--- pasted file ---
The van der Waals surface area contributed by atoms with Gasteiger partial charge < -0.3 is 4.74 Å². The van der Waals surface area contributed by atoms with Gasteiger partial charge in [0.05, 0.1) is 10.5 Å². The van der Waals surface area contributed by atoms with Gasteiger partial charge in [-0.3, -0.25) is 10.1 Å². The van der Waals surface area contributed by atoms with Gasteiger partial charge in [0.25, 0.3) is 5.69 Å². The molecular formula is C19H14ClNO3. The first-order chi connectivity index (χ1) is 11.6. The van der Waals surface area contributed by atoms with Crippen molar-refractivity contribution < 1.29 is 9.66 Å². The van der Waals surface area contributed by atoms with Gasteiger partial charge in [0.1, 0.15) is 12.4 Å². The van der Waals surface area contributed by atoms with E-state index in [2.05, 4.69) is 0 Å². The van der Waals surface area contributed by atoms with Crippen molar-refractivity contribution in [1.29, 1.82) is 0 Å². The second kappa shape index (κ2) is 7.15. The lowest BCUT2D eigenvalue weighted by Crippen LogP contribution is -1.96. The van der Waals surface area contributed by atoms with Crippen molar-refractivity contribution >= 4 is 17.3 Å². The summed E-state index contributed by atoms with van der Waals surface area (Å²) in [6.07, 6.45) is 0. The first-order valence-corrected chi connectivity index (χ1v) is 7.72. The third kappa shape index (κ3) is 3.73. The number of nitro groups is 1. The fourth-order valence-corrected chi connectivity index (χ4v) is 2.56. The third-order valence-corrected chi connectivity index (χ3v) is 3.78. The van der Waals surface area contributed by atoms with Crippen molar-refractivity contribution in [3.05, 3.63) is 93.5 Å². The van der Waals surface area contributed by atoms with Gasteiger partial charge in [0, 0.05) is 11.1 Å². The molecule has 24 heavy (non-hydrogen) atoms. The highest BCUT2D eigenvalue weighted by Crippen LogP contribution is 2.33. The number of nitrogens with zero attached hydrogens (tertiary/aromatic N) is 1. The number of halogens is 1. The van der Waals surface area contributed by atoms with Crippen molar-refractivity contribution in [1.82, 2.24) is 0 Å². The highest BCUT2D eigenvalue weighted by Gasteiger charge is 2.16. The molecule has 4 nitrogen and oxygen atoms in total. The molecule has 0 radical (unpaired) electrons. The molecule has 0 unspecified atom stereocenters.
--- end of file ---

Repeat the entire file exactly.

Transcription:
The van der Waals surface area contributed by atoms with Gasteiger partial charge < -0.3 is 4.74 Å². The van der Waals surface area contributed by atoms with Gasteiger partial charge in [0.05, 0.1) is 10.5 Å². The van der Waals surface area contributed by atoms with Gasteiger partial charge in [-0.3, -0.25) is 10.1 Å². The van der Waals surface area contributed by atoms with Gasteiger partial charge in [0.25, 0.3) is 5.69 Å². The molecular formula is C19H14ClNO3. The first-order chi connectivity index (χ1) is 11.6. The van der Waals surface area contributed by atoms with Crippen molar-refractivity contribution < 1.29 is 9.66 Å². The van der Waals surface area contributed by atoms with Gasteiger partial charge in [0.1, 0.15) is 12.4 Å². The van der Waals surface area contributed by atoms with E-state index in [2.05, 4.69) is 0 Å². The van der Waals surface area contributed by atoms with Crippen molar-refractivity contribution in [1.29, 1.82) is 0 Å². The second kappa shape index (κ2) is 7.15. The lowest BCUT2D eigenvalue weighted by Crippen LogP contribution is -1.96. The van der Waals surface area contributed by atoms with Crippen molar-refractivity contribution >= 4 is 17.3 Å². The summed E-state index contributed by atoms with van der Waals surface area (Å²) in [6.07, 6.45) is 0. The first-order valence-corrected chi connectivity index (χ1v) is 7.72. The third kappa shape index (κ3) is 3.73. The number of nitro groups is 1. The fourth-order valence-corrected chi connectivity index (χ4v) is 2.56. The third-order valence-corrected chi connectivity index (χ3v) is 3.78. The van der Waals surface area contributed by atoms with Crippen molar-refractivity contribution in [3.05, 3.63) is 93.5 Å². The van der Waals surface area contributed by atoms with Gasteiger partial charge in [0, 0.05) is 11.1 Å². The molecule has 24 heavy (non-hydrogen) atoms. The highest BCUT2D eigenvalue weighted by Crippen LogP contribution is 2.33. The number of nitrogens with zero attached hydrogens (tertiary/aromatic N) is 1. The number of halogens is 1. The van der Waals surface area contributed by atoms with Crippen molar-refractivity contribution in [1.82, 2.24) is 0 Å². The highest BCUT2D eigenvalue weighted by Gasteiger charge is 2.16. The molecule has 4 nitrogen and oxygen atoms in total. The molecule has 0 radical (unpaired) electrons. The molecule has 0 unspecified atom stereocenters.